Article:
Apple: Sacconaghi interruptus (video)

Bernstein's Toni Sacconaghi makes two of his three points about why Apple right now is among the hottest stocks in big tech.

From "Investors feel Apple may be immune to economic weakness," which aired Friday on CNBC:

Toni Sacconaghi, Bernstein senior research analyst, joins CNBC's 'Squawk Box' to break down shares of Apple, one of the best names among big tech companies.

My take: Well, that was awkward.

8 Comments

  1. Michael Goldfeder said:
    If paying for a phone bill on time ahead of a mortgage or anything else doesn’t scream “consumer staple”, then I don’t know what else is going to make that bold claim?

    1
    August 12, 2022
  2. David Emery said:
    Toni STILL ignores Apple services as a major revenue source. That service revenue is driven by the customers “captured” by the iPhone, and that is supported by (payments to) telco bills (no internet/cell access, no access to the growing services Apple provides.) Someone might well defer a new iPhone for a year, while still racking up Services revenue for subscriptions.

    6
    August 12, 2022
  3. Fred Stein said:
    Still counting iPhones.

    @David, yes he still ignores services. He also ignores the amazing success of iPad and Macs considering the weakness among their competitors. And he ignores the phenomenal high growth in India.

    In sharp contrast to Toni, I think more investors see Apple has diversified their income streams. Text book valuation methods say that lowers the risk premium, which in turns increases the present value of future income streams.

    4
    August 12, 2022
  4. Gregg Thurman said:
    As much as I hate to say it – Toni is correct.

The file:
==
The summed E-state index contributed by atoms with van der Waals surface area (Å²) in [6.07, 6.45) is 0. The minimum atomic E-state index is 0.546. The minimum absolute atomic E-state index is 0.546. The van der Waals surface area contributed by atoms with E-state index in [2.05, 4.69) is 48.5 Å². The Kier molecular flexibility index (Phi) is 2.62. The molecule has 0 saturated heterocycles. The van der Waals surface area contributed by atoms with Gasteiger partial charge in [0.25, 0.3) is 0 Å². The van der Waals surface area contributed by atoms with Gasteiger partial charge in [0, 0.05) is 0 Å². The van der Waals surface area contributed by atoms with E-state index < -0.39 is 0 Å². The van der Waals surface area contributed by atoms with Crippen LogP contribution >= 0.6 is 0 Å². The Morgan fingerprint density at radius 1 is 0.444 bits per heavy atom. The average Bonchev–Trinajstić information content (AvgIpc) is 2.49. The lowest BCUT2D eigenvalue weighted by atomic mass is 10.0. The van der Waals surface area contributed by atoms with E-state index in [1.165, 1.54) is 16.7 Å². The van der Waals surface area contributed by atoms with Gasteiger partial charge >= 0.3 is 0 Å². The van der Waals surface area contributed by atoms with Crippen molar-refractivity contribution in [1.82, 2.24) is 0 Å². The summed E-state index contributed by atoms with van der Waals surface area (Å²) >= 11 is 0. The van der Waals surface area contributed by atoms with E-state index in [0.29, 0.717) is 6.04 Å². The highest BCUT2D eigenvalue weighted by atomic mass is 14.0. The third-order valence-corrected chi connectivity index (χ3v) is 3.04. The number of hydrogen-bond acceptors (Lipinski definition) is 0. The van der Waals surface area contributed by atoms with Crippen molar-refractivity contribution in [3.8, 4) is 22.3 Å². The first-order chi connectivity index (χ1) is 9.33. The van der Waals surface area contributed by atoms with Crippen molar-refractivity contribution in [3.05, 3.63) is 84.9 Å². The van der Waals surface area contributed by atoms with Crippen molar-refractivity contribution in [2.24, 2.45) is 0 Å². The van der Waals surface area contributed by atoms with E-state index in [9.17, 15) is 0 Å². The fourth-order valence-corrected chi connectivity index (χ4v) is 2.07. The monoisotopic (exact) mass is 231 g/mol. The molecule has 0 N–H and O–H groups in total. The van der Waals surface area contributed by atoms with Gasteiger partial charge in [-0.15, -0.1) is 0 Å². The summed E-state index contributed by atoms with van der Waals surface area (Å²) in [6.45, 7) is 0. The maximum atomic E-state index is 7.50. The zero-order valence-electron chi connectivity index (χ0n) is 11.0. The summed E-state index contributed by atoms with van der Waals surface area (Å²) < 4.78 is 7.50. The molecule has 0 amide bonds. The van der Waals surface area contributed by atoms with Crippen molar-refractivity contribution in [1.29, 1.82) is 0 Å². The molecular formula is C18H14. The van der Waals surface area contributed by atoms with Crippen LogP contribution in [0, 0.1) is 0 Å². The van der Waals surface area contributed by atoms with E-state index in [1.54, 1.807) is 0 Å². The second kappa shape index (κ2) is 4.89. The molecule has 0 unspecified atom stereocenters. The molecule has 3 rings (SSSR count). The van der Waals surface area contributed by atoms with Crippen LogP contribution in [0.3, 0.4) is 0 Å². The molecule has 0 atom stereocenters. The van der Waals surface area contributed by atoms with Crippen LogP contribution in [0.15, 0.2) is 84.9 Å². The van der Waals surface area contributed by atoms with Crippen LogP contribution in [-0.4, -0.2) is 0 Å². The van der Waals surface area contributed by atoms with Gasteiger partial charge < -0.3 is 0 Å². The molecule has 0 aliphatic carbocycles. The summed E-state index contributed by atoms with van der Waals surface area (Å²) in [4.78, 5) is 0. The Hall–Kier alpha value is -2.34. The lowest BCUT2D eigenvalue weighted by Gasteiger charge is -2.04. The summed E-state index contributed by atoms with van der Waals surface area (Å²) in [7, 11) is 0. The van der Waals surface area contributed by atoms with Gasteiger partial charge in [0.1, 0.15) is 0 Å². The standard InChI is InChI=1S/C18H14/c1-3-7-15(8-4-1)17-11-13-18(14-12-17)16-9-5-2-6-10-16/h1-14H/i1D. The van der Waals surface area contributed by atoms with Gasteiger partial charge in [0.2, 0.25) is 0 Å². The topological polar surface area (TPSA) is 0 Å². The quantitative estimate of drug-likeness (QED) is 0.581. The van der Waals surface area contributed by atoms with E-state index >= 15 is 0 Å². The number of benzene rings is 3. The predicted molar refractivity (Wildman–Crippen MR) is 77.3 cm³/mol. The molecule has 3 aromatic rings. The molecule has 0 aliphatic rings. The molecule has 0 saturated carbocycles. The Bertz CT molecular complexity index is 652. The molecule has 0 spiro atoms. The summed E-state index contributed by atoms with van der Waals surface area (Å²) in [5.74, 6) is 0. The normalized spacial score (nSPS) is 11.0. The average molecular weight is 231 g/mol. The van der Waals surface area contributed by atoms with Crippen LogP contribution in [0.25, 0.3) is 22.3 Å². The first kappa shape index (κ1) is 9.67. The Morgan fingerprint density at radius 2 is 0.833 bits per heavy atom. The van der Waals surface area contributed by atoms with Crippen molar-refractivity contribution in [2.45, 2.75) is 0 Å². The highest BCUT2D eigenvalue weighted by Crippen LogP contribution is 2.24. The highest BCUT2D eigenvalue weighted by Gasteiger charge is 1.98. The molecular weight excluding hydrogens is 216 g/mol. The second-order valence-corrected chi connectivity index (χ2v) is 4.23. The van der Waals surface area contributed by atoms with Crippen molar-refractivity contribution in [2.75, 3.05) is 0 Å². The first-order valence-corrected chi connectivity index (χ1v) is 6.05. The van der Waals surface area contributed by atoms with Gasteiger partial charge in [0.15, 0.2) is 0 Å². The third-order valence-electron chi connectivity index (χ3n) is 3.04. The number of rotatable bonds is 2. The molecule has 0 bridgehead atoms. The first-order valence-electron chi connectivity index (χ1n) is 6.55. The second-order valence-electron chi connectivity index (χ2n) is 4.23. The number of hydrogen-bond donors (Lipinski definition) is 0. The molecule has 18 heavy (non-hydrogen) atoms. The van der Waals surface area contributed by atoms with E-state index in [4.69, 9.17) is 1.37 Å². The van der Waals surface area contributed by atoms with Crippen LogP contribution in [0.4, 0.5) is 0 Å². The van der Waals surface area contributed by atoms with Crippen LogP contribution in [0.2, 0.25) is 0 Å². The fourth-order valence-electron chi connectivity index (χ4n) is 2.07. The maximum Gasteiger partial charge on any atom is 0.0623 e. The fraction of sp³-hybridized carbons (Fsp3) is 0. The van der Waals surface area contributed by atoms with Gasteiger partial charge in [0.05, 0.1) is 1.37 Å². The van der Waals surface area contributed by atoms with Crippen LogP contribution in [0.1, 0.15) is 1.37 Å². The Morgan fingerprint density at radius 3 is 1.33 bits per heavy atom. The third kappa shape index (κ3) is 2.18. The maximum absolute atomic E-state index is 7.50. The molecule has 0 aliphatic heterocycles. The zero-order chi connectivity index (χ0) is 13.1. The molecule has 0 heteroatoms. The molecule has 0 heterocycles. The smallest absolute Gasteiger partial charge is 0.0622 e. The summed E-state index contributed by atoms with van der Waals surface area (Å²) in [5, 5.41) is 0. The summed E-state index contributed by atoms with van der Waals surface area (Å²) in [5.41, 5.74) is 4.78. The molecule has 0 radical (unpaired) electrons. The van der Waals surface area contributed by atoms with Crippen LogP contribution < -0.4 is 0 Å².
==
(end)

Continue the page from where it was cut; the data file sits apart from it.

A smartphone without a carrier is a music playing iPod, IOW, a brick.

    Paying your Verizon, ATT, T-Mobile account is not the same thing as buying a new smartphone.

    This is a great example of a talking head not understanding what he/she is reading on their monitor, even as this talking head notes, he’s had 2-3 days to digest the data point.

    3
    August 12, 2022
  5. Hap Allen said:
    I wonder if the payoff to his firm comes from his being a bear on Apple, thus an outlier who makes for ‘contrary’ appearances on TV. This may also appeal to news producers.

    An appearance of a pundit on television advertises the company he/she works for. Whether or not the analyst is any good, to their bosses this promotion is perhaps the point.

    Like the market, the financial news (entertainment) business thrives on difference of opinion (drama).

    2
    August 12, 2022
    • David Emery said:
      Without any tracking/accountability for the collective poor performance of ANALysts, this trend of “heads talking trash on Apple” will continue.

      1
      August 12, 2022
  6. Rodney Avilla said:
    I am not sure that Tony is ignoring services, but that he is saying iPhone sales is a driver of services, as opposed to the services being a driver of the iPhone sales. And I would agree with that. If Apple started coming out with crummy iPhones, I would assume that services income with suffer.
    I do think that Tony does underestimate the value of services, and that it could be possible in the future that services, the wall garden, becomes the primary driver of Apple‘s revenues. But I don’t think that it has happened yet.
    I do admit, though, for me, even if Apple made an inferior phone to Samsung, I would continue with the iPhone because of its Garden of products and services.

    4
    August 12, 2022
  7. Bart Yee said:
    Segments as a % of total Revenue, 2022 FYTD, YOY 2021 FYTD

    iPhone 53.5% — 54.2%
    Mac 9.4% — 9.2%
    iPad 7.3% — 8.36% (supply constrained)
    Wearables, et.al. 10.37% — 10.47%
    Services 19.37% — 17.75%

    We can easily see that Services continues to grow as a % of total revenue plus increases gross margin. Non-iPhone hardware revenue together makes up 27.1% vs 28.0% last year, and all three were supply constrained to some extent in FY2022. If supply constraints improves as Tim and Luca suggest this quarter and into FY2023, NiP hardware will come up a bit more, possibly with a nice improvement. iPhones still make up a slight majority of revenue but nowhere near the 60+% in quarters or years past. In fact, last Q1 2022, iPhone was only 57.7% of gross revenue.

    It’s high time that Apple revenue diversification is recognized by so called professional analysts, not just PED FOBs.

    4
    August 12, 2022

Leave a Reply